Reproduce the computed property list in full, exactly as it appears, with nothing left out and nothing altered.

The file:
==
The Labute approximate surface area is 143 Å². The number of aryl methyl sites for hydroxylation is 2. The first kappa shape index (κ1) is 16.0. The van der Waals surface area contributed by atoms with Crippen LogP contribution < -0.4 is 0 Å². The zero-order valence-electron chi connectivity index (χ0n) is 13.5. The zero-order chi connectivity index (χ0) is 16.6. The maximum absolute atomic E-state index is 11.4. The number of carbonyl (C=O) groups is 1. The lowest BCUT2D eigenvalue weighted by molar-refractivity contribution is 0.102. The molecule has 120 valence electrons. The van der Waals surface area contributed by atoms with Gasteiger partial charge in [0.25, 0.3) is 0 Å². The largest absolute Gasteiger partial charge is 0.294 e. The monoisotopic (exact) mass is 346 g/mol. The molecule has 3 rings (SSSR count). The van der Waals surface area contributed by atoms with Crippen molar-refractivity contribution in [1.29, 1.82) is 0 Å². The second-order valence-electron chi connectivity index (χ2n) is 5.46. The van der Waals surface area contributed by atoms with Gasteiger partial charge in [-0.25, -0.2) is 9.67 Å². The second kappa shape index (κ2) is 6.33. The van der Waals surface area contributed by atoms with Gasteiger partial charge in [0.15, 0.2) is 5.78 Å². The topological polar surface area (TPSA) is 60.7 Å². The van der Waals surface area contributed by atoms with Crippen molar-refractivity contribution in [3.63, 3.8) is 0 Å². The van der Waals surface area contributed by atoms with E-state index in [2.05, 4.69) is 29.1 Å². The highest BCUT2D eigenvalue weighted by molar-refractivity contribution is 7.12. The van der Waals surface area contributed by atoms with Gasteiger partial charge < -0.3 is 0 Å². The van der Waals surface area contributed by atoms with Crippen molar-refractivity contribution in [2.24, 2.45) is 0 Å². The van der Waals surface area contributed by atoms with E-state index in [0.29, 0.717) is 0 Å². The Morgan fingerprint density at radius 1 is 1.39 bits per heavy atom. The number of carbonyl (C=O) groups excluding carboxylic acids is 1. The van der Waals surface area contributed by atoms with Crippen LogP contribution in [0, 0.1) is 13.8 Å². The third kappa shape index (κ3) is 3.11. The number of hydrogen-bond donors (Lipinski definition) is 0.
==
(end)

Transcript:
The Labute approximate surface area is 143 Å². The number of aryl methyl sites for hydroxylation is 2. The first kappa shape index (κ1) is 16.0. The van der Waals surface area contributed by atoms with Crippen LogP contribution < -0.4 is 0 Å². The zero-order valence-electron chi connectivity index (χ0n) is 13.5. The zero-order chi connectivity index (χ0) is 16.6. The maximum absolute atomic E-state index is 11.4. The number of carbonyl (C=O) groups is 1. The lowest BCUT2D eigenvalue weighted by molar-refractivity contribution is 0.102. The molecule has 120 valence electrons. The van der Waals surface area contributed by atoms with Gasteiger partial charge in [0.25, 0.3) is 0 Å². The largest absolute Gasteiger partial charge is 0.294 e. The monoisotopic (exact) mass is 346 g/mol. The molecule has 3 rings (SSSR count). The van der Waals surface area contributed by atoms with Crippen molar-refractivity contribution in [1.29, 1.82) is 0 Å². The second-order valence-electron chi connectivity index (χ2n) is 5.46. The van der Waals surface area contributed by atoms with Gasteiger partial charge in [-0.25, -0.2) is 9.67 Å². The second kappa shape index (κ2) is 6.33. The van der Waals surface area contributed by atoms with Gasteiger partial charge in [0.15, 0.2) is 5.78 Å². The topological polar surface area (TPSA) is 60.7 Å². The van der Waals surface area contributed by atoms with Crippen molar-refractivity contribution in [3.63, 3.8) is 0 Å². The van der Waals surface area contributed by atoms with E-state index in [2.05, 4.69) is 29.1 Å². The highest BCUT2D eigenvalue weighted by molar-refractivity contribution is 7.12. The van der Waals surface area contributed by atoms with Gasteiger partial charge < -0.3 is 0 Å². The van der Waals surface area contributed by atoms with Crippen molar-refractivity contribution in [2.24, 2.45) is 0 Å². The van der Waals surface area contributed by atoms with E-state index in [0.29, 0.717) is 0 Å². The Morgan fingerprint density at radius 1 is 1.39 bits per heavy atom. The number of carbonyl (C=O) groups excluding carboxylic acids is 1. The van der Waals surface area contributed by atoms with Crippen LogP contribution in [0, 0.1) is 13.8 Å². The third kappa shape index (κ3) is 3.11. The number of hydrogen-bond donors (Lipinski definition) is 0.